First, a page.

Smartphones these days come in different shapes and sizes. But what makes a phone ‘Smart’ is more than just its form factor, it’s the specifications of the phone or what the phone is packing inside.
Nowadays phones can be seen with really high end components in them like 4GB Ram, 4k video recording, powerful graphic processors, octa core processors and more. While some of these prove to be useful in improving performance and multitasking features of a smartphone, most are simply ‘Not needed’ or something you could do without. One such thing is a 4K screen on a smartphone.
When 4K resolution was first introduced, it showed up on huge televisions ranging from 85” inches and more. Having a 4K screen on a mid to large size monitor or television makes sense but on a [comparatively] tiny screen of a smartphone? In fact, phones usually have a screen range of 4.7” to 6.5” inches. While these are big screens for smartphones and some of these even enter ‘Phablet’ territory, they still aren’t big enough to show a difference between a 1080p screen and 4K ultra high definition screen. What usually matters with a screen on a smartphone is the crispiness and colour reproduction of the display. We measure the screen quality based on the number of ppi (pixels per inch). An iPhone 6 Plus has a 1920-by-1080-pixel resolution at 401 ppi while the Samsung Galaxy S6 has 1440 x 2560 pixels at 577 ppi. Anything above 300 dpi cannot be noticed with our eyes. That’s why Apple called its screen on a smartphone a ‘Retina Display’ because it has a higher ppi than what the eye can differentiate and hence provides a much better screen experience. In comparison, the Sony Xperia Z5 Premium has a 806 PPI 5.5″ inch screen at 2160 x 3840 pixels (4k) resolution. While it’s nice to brag about it to others, it doesn’t really give you that much of a difference. In fact it can drain your battery (which is a 3430 mAh on the Xperia Z5 Premium) a little more faster. In terms of the actual experience, your eye simply wouldn’t be able to distinguish the difference. In other words, a 4K screen on a smartphone is simply an overkill.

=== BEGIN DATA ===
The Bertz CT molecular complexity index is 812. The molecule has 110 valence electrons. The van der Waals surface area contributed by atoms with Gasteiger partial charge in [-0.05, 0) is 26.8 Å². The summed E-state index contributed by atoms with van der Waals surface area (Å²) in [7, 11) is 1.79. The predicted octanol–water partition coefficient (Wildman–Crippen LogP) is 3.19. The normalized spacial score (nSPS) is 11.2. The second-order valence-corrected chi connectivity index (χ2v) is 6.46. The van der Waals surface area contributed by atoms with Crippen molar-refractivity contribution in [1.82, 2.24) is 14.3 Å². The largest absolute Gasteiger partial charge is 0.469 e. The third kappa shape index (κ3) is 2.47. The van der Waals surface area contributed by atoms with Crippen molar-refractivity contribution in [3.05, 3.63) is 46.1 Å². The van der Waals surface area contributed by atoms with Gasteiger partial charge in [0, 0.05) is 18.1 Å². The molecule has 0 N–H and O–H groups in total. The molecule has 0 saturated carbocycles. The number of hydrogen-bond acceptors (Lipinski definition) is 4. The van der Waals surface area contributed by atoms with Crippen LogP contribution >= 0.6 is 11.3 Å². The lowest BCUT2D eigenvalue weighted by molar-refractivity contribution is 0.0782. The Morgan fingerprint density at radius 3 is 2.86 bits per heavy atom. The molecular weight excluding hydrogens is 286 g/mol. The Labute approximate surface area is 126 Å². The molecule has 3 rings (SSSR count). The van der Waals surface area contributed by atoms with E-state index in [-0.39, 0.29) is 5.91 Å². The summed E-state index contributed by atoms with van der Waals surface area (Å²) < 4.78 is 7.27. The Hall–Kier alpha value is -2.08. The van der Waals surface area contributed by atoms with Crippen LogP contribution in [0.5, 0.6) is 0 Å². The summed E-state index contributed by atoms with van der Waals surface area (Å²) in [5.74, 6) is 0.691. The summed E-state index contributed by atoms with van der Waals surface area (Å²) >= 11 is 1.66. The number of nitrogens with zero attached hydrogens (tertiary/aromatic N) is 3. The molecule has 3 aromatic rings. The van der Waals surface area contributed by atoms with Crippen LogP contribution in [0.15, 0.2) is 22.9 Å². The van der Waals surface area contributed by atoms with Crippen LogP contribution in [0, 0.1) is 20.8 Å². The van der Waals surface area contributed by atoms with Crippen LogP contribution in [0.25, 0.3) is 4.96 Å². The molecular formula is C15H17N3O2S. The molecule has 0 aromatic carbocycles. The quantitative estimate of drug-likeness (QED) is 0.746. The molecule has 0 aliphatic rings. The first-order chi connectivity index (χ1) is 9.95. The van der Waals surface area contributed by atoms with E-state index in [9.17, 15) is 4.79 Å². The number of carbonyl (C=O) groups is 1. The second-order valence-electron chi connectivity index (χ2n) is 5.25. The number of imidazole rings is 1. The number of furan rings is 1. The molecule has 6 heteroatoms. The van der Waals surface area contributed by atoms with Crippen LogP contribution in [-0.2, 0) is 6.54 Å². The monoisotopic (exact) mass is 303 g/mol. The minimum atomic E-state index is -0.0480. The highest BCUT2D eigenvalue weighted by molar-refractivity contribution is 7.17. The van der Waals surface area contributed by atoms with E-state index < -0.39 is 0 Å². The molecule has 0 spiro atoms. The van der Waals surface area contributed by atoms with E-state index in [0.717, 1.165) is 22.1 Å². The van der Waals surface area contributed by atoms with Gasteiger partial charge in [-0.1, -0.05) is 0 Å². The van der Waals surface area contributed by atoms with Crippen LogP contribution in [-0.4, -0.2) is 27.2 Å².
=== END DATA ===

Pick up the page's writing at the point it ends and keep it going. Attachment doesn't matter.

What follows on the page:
4K video recording makes sense but a 4K screen on a smartphone, not so much. It just helps the manufacturer to up the price for the phone for something we can very well do without.